The most asked question until now had been 'where are you heading for first'.  Most people were expecting an answer like France or straight to Portugal.  Well the way we were feeling the correct answer was Lamlash on the Isle of Arran about 25 miles distant.  This would give us time to get our feet back on the ground( or should I say deck) and a good nights sleep.  It would also allow the crew with exception to Susie hadn't sailed before, to settle into the boat.  And so it was after eight hours of calm sunny weather we picked up a mooring in Lamlash Bay.  Our next port of call was aimed at the Dublin area, so early next morning we set of into a light force 3 southerly winds (not the best direction for Dublin) having arranged the crew into watches.  Susie and Scott Pt watch, Tom and Tyler Stb watch with Anne given the important job of ships cook.  Winds remained light southerly all day and through the night so we sailed a bit and we motored a bit with the only excitement, dodging the Irish Ferries out of Loch Ryan.  Finally when we were about 20 miles north of Howth at about 6 o'clock in the evening the wind died completely and we motored the last part to Howth Marina.  On arrival we were advised we could only have a berth for two nights as the Marina which is owned by the yacht club were hosting a regatta at the weekend and were fully booked.  However, next morning we were asked to leave as in fact the marina was at present fully booked and no berth was available.  After a quick meeting with the crew it was decided to head south to Dun Laoghaire in preference to Malahide to the north but closer.  This turned out to be a good choice as the marina is much easier to enter and has excellent facilities albeit at a cost(114 euro for a 3 night stop).  We spent the afternoon ashore exploring the town and gathering information as to where the best pubs were.  We found it better to split into two groups with the old ones doing their thing and the young ones something totally different.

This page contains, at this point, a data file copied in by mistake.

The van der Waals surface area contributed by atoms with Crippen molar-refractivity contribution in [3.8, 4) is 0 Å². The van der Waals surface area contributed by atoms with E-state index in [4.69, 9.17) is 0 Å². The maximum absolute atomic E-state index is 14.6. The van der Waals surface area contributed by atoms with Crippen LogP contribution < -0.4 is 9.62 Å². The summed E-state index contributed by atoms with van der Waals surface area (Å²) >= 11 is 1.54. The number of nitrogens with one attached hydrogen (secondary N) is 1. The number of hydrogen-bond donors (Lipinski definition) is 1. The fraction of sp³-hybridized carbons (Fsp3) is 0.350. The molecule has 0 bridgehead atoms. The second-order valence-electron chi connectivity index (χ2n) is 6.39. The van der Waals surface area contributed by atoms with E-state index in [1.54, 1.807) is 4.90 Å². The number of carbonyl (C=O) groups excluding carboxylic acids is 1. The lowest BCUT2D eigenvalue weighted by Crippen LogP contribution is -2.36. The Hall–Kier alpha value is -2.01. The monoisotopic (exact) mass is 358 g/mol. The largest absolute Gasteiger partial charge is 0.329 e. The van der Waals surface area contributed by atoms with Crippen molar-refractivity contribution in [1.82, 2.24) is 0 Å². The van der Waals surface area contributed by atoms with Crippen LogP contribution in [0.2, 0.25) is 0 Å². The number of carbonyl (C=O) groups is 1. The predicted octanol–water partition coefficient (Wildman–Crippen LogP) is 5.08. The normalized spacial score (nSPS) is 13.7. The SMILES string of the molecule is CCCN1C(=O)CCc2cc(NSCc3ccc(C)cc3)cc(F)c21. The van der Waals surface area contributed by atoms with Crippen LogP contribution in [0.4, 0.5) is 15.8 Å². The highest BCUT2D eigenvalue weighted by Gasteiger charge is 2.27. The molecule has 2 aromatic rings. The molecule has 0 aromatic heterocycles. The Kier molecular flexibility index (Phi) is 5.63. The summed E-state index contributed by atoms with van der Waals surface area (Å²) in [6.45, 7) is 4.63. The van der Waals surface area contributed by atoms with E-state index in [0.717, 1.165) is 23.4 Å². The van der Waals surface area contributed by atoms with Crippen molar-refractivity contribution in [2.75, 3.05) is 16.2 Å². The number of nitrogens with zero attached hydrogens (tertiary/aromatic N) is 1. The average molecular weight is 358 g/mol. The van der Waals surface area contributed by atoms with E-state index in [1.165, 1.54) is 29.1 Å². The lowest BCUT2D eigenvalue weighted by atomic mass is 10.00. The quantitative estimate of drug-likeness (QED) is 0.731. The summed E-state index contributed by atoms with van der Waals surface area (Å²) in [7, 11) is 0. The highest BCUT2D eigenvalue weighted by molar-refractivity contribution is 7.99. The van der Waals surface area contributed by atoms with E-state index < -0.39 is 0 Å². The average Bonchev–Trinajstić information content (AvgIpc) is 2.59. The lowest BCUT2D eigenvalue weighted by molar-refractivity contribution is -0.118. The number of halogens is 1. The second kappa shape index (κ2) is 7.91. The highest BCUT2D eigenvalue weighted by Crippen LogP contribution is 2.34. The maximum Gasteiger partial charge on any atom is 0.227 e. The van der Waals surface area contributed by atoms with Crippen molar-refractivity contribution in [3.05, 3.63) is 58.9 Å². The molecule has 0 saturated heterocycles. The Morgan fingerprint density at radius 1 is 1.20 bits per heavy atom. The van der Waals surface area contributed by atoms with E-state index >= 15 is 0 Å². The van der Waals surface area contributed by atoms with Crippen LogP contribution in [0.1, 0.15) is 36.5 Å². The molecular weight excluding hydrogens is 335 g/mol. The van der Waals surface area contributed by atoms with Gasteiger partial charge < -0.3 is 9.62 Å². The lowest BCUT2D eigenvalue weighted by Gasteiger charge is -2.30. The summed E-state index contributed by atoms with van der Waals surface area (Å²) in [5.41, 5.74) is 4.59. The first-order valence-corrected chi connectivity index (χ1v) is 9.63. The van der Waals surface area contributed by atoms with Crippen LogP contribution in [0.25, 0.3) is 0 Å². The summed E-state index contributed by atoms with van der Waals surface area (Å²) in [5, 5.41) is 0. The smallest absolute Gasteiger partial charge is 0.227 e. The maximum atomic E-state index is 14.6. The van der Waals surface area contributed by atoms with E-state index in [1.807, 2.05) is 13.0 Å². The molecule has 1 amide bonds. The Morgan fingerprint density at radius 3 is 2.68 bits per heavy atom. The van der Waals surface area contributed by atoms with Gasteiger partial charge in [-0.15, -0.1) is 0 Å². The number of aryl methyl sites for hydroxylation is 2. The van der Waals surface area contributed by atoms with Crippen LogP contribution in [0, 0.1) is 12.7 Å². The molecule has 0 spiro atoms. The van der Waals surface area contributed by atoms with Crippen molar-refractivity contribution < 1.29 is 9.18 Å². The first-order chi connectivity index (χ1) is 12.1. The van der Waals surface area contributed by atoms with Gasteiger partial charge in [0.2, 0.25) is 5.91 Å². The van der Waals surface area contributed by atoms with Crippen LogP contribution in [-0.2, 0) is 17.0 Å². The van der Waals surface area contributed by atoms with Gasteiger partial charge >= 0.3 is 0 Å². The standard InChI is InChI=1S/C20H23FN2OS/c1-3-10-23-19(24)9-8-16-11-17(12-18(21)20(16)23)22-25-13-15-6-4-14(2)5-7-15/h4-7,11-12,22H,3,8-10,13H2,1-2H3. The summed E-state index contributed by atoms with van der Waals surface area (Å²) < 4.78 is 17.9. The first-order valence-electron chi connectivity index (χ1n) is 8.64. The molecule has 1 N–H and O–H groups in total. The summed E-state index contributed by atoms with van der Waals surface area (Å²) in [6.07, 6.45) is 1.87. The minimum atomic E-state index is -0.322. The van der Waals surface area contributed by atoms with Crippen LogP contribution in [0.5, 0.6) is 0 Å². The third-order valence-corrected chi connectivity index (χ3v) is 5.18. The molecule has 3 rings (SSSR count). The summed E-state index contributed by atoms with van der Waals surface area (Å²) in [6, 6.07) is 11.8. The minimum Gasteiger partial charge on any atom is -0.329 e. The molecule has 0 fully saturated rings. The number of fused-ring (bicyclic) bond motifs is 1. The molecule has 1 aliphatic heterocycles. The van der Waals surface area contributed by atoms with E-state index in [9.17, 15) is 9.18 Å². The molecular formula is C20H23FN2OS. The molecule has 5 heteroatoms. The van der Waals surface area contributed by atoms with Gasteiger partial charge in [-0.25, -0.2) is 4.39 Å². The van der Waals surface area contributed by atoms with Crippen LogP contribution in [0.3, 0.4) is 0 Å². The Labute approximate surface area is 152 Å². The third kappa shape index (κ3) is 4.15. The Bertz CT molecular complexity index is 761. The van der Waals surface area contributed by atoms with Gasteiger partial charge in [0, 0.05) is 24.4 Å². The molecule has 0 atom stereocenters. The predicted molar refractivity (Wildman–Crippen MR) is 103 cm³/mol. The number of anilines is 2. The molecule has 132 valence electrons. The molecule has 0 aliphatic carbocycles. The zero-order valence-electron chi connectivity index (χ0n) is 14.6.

This was Anne's first visit to Eire and she loved Dublin with its vibrant city atmosphere.  The weather was warm and sunny so we walked around the city centre looking at many of O'Connell Street's landmark sites.  Had an alfresco lunch sitting on the banks of the river Liffey and we enjoyed listening and watching the numerous street buskers.  Anne even decided to have her photograph taken with that famous Dublin lady, Molly Malone.  One thing on the downside, we did notice was that things were more expensive here than back in Scotland.  Now whether this is capital city prices for tourists, as you would find in London or whether this applies in the whole of Eire we will find out.